Crimes Against Humanity And The Principle Of Nonextradition Of Political Offenders, Manuel R. Garcia-Mora

Michigan Law Review

It is thus the purpose of this article to discuss the nature of crimes against humanity in an effort to determine whether they can be classified as political offenses. It is hoped that from the uncertainty and confusion which appear to underlie the practice of the State, some useful legal principles may be extracted.


Criminal Law-Aiding And Abeiting-Criminal Liablity For Knowingly Furnishing Racing Results To Bookmakers, John H. Blish Apr 1964

Criminal Law-Aiding And Abeiting-Criminal Liablity For Knowingly Furnishing Racing Results To Bookmakers, John H. Blish

Michigan Law Review

Appellant, who received a weekly salary for distributing horse-racing results by telephone to some twenty bookmakers, was convicted of aiding and abetting bookmaking activities in violation of section 986 of the New York Penal Law. He admitted knowing that the information would be used by his employer's customers in violation of section 986, but no actual evidence of bookmaking was presented to the court. On appeal, held, reversed, one judge dissenting. Knowingly transmitting racing results to bookmaking establishments by telephone does not, without proof of acceptance of bets on a professional basis, constitute aiding and abetting bookmaking in violation …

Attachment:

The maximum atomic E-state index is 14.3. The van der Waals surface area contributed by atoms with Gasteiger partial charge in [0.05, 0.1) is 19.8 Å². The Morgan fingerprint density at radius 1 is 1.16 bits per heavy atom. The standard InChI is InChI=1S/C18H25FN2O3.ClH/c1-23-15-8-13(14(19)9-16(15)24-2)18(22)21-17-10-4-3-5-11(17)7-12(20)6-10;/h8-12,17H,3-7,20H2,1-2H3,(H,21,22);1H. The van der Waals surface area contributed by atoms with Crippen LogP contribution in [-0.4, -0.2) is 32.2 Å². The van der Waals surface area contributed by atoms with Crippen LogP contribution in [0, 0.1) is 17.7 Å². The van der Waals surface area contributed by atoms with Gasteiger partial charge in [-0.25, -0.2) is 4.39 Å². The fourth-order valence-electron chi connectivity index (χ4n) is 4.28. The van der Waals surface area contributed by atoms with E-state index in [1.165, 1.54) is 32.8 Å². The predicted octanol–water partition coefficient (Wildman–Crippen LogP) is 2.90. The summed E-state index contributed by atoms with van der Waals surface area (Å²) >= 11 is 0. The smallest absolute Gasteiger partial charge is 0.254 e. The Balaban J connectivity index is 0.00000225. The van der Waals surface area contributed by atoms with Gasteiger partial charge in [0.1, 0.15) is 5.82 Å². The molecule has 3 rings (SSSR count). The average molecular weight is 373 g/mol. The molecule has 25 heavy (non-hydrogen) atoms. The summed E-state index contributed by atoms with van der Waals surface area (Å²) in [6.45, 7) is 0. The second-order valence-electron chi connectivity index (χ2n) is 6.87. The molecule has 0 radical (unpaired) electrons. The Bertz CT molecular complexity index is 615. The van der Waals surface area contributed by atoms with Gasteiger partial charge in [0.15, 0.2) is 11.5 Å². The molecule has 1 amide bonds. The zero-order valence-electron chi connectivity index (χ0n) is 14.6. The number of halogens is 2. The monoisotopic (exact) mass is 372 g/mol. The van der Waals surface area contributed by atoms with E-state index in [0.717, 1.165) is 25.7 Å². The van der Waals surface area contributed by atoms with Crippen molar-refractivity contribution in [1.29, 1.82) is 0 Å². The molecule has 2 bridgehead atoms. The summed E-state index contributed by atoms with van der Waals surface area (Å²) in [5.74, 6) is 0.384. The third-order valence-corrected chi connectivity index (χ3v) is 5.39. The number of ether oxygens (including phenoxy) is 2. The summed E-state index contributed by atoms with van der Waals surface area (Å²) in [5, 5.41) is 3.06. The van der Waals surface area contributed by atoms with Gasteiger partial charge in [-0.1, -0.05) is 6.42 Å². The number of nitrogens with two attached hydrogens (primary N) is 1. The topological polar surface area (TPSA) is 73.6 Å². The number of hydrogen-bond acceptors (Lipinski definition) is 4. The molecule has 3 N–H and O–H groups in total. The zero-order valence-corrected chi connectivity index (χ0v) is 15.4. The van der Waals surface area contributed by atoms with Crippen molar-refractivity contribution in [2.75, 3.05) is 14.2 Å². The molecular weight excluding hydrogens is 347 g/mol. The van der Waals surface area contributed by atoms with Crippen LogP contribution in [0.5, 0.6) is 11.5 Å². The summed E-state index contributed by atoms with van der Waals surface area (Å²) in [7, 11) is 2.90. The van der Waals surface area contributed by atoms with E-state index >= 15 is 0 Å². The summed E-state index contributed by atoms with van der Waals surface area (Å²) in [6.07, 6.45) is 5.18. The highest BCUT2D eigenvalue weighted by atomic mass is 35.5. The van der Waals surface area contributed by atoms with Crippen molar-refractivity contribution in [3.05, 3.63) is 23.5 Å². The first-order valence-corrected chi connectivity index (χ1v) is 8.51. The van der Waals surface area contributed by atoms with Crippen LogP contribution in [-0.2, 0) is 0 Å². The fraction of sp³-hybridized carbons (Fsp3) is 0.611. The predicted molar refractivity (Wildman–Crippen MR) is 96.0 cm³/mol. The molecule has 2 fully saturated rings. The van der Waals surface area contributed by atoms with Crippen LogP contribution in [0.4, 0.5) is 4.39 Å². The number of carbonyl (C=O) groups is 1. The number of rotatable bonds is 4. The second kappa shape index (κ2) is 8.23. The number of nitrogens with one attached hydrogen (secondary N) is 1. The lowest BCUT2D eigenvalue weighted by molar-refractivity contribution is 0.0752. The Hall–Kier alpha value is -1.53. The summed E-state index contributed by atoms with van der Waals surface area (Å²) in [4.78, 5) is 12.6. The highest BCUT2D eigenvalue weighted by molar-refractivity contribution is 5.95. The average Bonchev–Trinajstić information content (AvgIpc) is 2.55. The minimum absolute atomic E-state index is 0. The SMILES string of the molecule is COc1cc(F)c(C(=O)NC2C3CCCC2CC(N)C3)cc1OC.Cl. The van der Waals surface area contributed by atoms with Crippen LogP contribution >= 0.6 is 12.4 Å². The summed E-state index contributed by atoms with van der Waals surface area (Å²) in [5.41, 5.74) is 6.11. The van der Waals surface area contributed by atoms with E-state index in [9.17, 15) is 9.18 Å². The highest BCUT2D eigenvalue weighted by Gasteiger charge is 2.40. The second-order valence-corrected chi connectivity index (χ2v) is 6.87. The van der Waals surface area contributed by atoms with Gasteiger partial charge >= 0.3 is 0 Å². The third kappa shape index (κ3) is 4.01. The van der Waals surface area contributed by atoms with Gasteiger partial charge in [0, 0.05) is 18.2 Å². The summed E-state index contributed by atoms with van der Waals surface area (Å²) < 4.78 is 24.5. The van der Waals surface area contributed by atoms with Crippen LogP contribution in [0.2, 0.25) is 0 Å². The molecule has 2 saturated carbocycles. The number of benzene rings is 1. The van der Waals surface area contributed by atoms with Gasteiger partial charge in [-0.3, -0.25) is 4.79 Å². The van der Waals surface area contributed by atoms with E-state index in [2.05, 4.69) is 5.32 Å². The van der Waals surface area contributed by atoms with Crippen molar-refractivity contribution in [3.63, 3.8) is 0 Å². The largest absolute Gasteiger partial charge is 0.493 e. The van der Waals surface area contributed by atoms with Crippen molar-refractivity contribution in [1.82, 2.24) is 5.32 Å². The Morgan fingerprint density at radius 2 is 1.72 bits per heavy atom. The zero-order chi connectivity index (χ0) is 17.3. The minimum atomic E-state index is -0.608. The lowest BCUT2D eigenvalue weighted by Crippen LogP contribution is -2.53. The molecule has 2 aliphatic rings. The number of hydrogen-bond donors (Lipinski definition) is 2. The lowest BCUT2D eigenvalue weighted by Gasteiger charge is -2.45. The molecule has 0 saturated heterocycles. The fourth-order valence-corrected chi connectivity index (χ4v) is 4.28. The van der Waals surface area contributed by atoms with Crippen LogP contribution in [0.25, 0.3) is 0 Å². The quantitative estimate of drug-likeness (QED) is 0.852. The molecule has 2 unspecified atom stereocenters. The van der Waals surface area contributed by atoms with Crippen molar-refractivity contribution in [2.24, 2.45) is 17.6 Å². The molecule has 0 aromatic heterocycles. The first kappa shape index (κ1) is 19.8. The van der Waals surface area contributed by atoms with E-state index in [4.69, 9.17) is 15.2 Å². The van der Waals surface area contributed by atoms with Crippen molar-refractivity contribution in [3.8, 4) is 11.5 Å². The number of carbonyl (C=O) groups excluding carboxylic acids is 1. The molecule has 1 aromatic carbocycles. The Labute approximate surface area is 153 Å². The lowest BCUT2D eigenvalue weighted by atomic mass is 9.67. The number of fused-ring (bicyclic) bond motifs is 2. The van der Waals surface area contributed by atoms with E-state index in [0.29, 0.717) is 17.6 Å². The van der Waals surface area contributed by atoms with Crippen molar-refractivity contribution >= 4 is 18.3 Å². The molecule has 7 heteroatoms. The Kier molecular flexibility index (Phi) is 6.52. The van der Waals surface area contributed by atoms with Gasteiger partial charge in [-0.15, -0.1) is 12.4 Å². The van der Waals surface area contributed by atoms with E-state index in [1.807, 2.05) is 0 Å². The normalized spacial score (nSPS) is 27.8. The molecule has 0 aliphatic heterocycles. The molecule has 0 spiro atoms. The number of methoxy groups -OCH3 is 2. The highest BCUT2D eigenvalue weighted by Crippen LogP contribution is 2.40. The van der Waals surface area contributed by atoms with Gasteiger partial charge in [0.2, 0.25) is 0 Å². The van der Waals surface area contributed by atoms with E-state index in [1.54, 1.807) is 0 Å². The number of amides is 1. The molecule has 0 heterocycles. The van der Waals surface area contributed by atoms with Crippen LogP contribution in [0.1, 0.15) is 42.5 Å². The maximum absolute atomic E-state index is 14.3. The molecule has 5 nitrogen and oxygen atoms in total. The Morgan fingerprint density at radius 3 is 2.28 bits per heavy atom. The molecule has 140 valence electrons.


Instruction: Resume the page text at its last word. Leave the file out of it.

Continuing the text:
Criminal Law-Reiterated Contempt Of Court, Robert C. Bonges Apr 1964

Criminal Law-Reiterated Contempt Of Court, Robert C. Bonges

Michigan Law Review

The defendant was found guilty of criminal contempt of court in a civil proceeding for giving "don't remember" answers, after having been granted immunity from prosecution, to questions concerning his activities, asked during a grand jury investigation of an attempted homicide. For his refusal to testify, the defendant was given the maximum penalty provided for criminal contempt under the applicable statute. After paying the fine and serving the sentence, the defendant was brought before the same grand jury thirty-five days later and was asked the same questions. The defendant repeated the "don't remember" answers and was again fined and incarcerated. …